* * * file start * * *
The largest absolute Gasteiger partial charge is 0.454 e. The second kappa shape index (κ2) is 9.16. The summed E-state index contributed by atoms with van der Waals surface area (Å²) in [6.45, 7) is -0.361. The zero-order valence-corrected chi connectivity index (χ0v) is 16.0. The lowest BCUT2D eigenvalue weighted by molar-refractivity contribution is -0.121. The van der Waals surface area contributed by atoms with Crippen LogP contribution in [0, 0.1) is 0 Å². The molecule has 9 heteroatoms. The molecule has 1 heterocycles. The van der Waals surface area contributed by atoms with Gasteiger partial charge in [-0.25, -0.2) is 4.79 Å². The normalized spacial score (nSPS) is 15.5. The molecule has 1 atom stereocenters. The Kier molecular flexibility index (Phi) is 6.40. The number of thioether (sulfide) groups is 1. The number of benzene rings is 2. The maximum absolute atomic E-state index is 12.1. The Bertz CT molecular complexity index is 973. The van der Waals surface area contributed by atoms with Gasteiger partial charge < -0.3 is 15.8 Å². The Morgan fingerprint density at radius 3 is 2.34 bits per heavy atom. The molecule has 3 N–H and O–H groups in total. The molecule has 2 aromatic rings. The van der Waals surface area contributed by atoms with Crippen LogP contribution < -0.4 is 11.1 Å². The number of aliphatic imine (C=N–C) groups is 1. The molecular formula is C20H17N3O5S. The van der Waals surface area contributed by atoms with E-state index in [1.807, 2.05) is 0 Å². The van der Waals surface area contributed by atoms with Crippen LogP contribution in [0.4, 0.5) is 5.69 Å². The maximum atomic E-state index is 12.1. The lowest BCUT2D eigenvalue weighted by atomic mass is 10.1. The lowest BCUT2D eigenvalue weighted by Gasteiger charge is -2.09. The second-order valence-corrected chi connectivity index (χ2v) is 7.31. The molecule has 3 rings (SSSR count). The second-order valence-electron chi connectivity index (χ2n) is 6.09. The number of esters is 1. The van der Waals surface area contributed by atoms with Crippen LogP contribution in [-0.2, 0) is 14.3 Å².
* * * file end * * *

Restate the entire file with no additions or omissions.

The largest absolute Gasteiger partial charge is 0.454 e. The second kappa shape index (κ2) is 9.16. The summed E-state index contributed by atoms with van der Waals surface area (Å²) in [6.45, 7) is -0.361. The zero-order valence-corrected chi connectivity index (χ0v) is 16.0. The lowest BCUT2D eigenvalue weighted by molar-refractivity contribution is -0.121. The van der Waals surface area contributed by atoms with Crippen LogP contribution in [0, 0.1) is 0 Å². The molecule has 9 heteroatoms. The molecule has 1 heterocycles. The van der Waals surface area contributed by atoms with Gasteiger partial charge in [-0.25, -0.2) is 4.79 Å². The normalized spacial score (nSPS) is 15.5. The molecule has 1 atom stereocenters. The Kier molecular flexibility index (Phi) is 6.40. The number of thioether (sulfide) groups is 1. The number of benzene rings is 2. The maximum absolute atomic E-state index is 12.1. The Bertz CT molecular complexity index is 973. The van der Waals surface area contributed by atoms with Gasteiger partial charge < -0.3 is 15.8 Å². The Morgan fingerprint density at radius 3 is 2.34 bits per heavy atom. The molecule has 3 N–H and O–H groups in total. The molecule has 2 aromatic rings. The van der Waals surface area contributed by atoms with Crippen LogP contribution < -0.4 is 11.1 Å². The number of aliphatic imine (C=N–C) groups is 1. The molecular formula is C20H17N3O5S. The van der Waals surface area contributed by atoms with E-state index in [1.807, 2.05) is 0 Å². The van der Waals surface area contributed by atoms with Crippen LogP contribution in [0.4, 0.5) is 5.69 Å². The maximum atomic E-state index is 12.1. The lowest BCUT2D eigenvalue weighted by atomic mass is 10.1. The lowest BCUT2D eigenvalue weighted by Gasteiger charge is -2.09. The second-order valence-corrected chi connectivity index (χ2v) is 7.31. The molecule has 3 rings (SSSR count). The second-order valence-electron chi connectivity index (χ2n) is 6.09. The number of esters is 1. The van der Waals surface area contributed by atoms with Crippen LogP contribution in [-0.2, 0) is 14.3 Å².